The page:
Federal National Council (United Arab Emirates)
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|This article needs to be updated. (September 2011)|
|Federal National Council|
Amal Al Qubaisi
Since 18 November 2015
Mohammed Salem Al-Mazroui
Since 18 November 2015
|This article is part of a series on the
politics and government of
the United Arab Emirates
The Federal National Council (FNC) (Arabic: المجلس الوطني الإتحادي, al-Majlis al-Watani al-Ittihadi) is the federal authority of the United Arab Emirates formed to represent the general Emirati people. The FNC consist of 40 members with advisory tasks in the house of legislative council. Twenty members are elected by the citizens of the UAE through the general election and the other half are elected by the electoral college and rulers of each emirate. The FNC assembly hall is located in the Abu Dhabi, the capital of UAE.
The National Election Committee (NEC) conducts the election and is authorized to nominate the electoral college members. Any citizen can be selected as a member. The NEC was established in February 2011 by a consensus of the UAE Supreme Council and chaired by the Minister of State for Federal National Council Affairs. The NEC have the authority to look after the election of representatives from all the emirates of the UAE to the Federal National Council (FNC).
[[The Federal National Council (FNC) was formed under the Provisional Constitution of the United Arab Emirates in 1971 as a permanent component of the country's governing structure, which also includes the Supreme Council, President, Cabinet and Judiciary. Before 2006, all members of the FNC were picked by the Rulers of the emirates. Since 2006, half of the members are to be elected by a select group of citizens that form an electoral college. 
Over the last 43 years, the FNC has discussed hundreds of issues and drafted laws concerning the people and economy of the country. According to the Constitution, federal draft laws first have to pass through the FNC for review and recommendations. Draft laws and amendments formed with help of specialized house committees are presented to the Council for discussion and later sent back to the Cabinet for consideration and approval. Throughout its history, the Council has influenced the Federal Government to draft laws. Original draft laws from the Cabinet are amended by the Council to suit the needs of the citizens which they represent.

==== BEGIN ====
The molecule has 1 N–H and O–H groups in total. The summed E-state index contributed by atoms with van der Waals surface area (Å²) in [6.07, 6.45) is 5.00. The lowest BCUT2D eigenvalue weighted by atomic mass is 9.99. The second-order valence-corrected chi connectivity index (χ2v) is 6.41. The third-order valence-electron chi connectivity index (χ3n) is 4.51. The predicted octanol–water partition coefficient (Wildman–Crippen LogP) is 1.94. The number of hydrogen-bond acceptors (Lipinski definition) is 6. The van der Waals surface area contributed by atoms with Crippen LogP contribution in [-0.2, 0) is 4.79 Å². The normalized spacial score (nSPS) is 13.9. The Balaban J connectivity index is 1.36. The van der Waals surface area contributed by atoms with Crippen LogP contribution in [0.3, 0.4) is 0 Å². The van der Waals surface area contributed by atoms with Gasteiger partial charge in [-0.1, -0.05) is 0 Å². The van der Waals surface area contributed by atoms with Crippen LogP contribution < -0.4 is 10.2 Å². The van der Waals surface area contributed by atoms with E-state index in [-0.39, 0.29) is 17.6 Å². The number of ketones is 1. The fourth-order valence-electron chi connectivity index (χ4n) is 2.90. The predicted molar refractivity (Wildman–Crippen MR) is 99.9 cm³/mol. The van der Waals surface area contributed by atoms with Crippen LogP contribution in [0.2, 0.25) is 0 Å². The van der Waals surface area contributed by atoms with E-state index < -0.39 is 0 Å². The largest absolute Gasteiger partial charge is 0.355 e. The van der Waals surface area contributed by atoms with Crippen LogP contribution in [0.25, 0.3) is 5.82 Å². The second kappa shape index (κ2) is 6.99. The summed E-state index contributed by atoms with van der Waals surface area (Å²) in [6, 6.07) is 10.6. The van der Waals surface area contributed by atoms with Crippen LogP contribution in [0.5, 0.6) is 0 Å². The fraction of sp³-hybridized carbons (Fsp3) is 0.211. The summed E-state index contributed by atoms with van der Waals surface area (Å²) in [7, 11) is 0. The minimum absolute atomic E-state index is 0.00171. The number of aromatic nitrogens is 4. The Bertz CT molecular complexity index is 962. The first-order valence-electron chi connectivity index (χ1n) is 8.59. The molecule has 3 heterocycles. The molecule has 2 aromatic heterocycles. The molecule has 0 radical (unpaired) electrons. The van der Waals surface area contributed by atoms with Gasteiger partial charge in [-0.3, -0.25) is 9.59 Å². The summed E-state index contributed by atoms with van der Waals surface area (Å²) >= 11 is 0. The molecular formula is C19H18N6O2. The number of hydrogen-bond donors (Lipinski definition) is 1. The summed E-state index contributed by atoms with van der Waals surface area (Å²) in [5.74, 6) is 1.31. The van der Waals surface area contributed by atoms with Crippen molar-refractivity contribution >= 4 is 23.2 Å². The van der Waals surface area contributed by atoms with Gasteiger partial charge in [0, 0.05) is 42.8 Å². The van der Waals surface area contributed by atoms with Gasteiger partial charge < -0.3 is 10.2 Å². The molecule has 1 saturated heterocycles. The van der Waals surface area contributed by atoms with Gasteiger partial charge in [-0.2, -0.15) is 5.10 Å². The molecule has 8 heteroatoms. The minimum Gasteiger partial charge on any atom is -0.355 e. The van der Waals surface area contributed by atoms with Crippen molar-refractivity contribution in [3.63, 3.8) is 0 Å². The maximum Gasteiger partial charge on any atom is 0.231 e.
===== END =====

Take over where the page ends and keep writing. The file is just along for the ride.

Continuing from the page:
The FNC is responsible under the Constitution for examining, and, if it wishes, amending, all proposed federal legislation, and is empowered to summon and to question any Federal Minister regarding Ministry performance. One of the main duties of the FNC is to discuss the annual budget. Specialized sub-committees and a Research and Studies Unit have been formed to assist FNC members to cope with the increasing demands of modern government.]]
|Emirate||Number of Senators|
|Ras Al Khaimah||6|
|Umm Al Quwain||4|
Not all UAE nationals are allowed to vote or run for office. 6,689 out of some 800,000 Emirati citizens in the country were eligible to take part in 2006 election. Those eligible were chosen by the rulers of the emirates.
Women are allowed to vote and run for office but there is no quota to ensure a set number of women are elected as there is in some other Arab countries. Over 14 percent of candidates are women. By the end of 2003, all forty members of the FNC were male.
Election officials billed the polls as a trial run they hoped will pave the way for universal suffrage in the coming years. Even then, however, only half of the FNC will be elected.
|Appointed by the rulers of the constituent emirates||20|
In 2011, parliamentary elections had an expanded electoral college with 129,274 members, nearly 20 times more than in 2006. The new Electoral College includes about 12 per cent of UAE nationals. Approximately 35 per cent of the members were under 30 years of age and 46 per cent were women.
In all, 468 candidates, including 85 women, stood for the elections. Many candidates pledged to provide better education and health care and more housing for young UAE nationals. They also promised to strengthen the UAE identity and culture. Several candidates used social media networks such as Facebook to present their plans.
The size of the electoral college increased from 129,274 in 2011 to 224,279 in 2015. All candidates ran as independents. During election campaigning, many candidates focused on social issues, promising to provide better housing and more health services. Others focused on job creation and better educational services. Turnout increased from 27.25% to 35.29%. As in the 2011 elections, one woman was among the 20 winners. On 18 November, the newly elected members were sworn in alongside the 20 appointed members, including eight women.
The 2015 elections used a single-vote system (meaning each voter voted for only one candidate in his/her emirate). Previously, voters were allowed to vote for as many as half the number of seats from their respective emirates. Eligible voters outside the country were allowed to vote for the first time in 2015. 
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- "A vote for the country's future". gulfnews.com. September 25, 2011. Retrieved September 25, 2011.
- "About the Federal National Council". khaleejtimes.com. 4 July 2011. Retrieved September 25, 2011.
- "fnc_KT". arabiangazette.com. September 4, 2011. Retrieved September 25, 2011.
- Staff Report. "What is the Federal National Council." Gulfnews.com
- UAE Politics. The Political System of the UAE
- The Report: Dubai 2007. The Oxford Business Group. 2007
- UNITED ARAB EMIRATES, Majlis Watani Itihadi (Federal National Council), http://www.ipu.org/parline/reports/2333_E.htm, Accessed April, 2015